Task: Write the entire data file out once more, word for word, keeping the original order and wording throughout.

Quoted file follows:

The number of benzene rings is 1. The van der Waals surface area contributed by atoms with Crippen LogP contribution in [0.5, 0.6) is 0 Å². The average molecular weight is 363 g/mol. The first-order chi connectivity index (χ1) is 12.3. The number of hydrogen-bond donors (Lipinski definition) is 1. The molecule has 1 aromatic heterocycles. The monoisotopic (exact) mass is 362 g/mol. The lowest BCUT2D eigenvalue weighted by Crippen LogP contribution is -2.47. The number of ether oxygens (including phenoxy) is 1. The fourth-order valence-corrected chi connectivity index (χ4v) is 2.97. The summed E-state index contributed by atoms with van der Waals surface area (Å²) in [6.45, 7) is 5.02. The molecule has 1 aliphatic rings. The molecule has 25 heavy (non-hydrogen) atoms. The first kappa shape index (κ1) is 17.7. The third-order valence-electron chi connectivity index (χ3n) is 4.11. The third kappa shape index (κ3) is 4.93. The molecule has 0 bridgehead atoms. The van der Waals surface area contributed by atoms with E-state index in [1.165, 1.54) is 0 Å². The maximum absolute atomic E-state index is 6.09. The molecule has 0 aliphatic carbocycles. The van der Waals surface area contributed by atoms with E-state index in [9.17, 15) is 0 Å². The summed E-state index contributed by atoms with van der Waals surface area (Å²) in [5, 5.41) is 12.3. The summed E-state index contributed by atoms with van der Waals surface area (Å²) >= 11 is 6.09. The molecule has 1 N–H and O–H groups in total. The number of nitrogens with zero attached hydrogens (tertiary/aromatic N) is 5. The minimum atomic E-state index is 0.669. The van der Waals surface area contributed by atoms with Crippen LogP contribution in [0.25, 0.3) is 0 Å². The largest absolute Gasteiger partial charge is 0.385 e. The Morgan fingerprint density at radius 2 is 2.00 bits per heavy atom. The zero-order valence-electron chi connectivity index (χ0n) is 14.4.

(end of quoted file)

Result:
The number of benzene rings is 1. The van der Waals surface area contributed by atoms with Crippen LogP contribution in [0.5, 0.6) is 0 Å². The average molecular weight is 363 g/mol. The first-order chi connectivity index (χ1) is 12.3. The number of hydrogen-bond donors (Lipinski definition) is 1. The molecule has 1 aromatic heterocycles. The monoisotopic (exact) mass is 362 g/mol. The lowest BCUT2D eigenvalue weighted by Crippen LogP contribution is -2.47. The number of ether oxygens (including phenoxy) is 1. The fourth-order valence-corrected chi connectivity index (χ4v) is 2.97. The summed E-state index contributed by atoms with van der Waals surface area (Å²) in [6.45, 7) is 5.02. The molecule has 1 aliphatic rings. The molecule has 25 heavy (non-hydrogen) atoms. The first kappa shape index (κ1) is 17.7. The third-order valence-electron chi connectivity index (χ3n) is 4.11. The third kappa shape index (κ3) is 4.93. The molecule has 0 bridgehead atoms. The van der Waals surface area contributed by atoms with E-state index in [1.165, 1.54) is 0 Å². The maximum absolute atomic E-state index is 6.09. The molecule has 0 aliphatic carbocycles. The van der Waals surface area contributed by atoms with E-state index in [9.17, 15) is 0 Å². The summed E-state index contributed by atoms with van der Waals surface area (Å²) in [5, 5.41) is 12.3. The summed E-state index contributed by atoms with van der Waals surface area (Å²) >= 11 is 6.09. The molecule has 1 N–H and O–H groups in total. The number of nitrogens with zero attached hydrogens (tertiary/aromatic N) is 5. The minimum atomic E-state index is 0.669. The van der Waals surface area contributed by atoms with Crippen LogP contribution in [0.25, 0.3) is 0 Å². The largest absolute Gasteiger partial charge is 0.385 e. The Morgan fingerprint density at radius 2 is 2.00 bits per heavy atom. The zero-order valence-electron chi connectivity index (χ0n) is 14.4.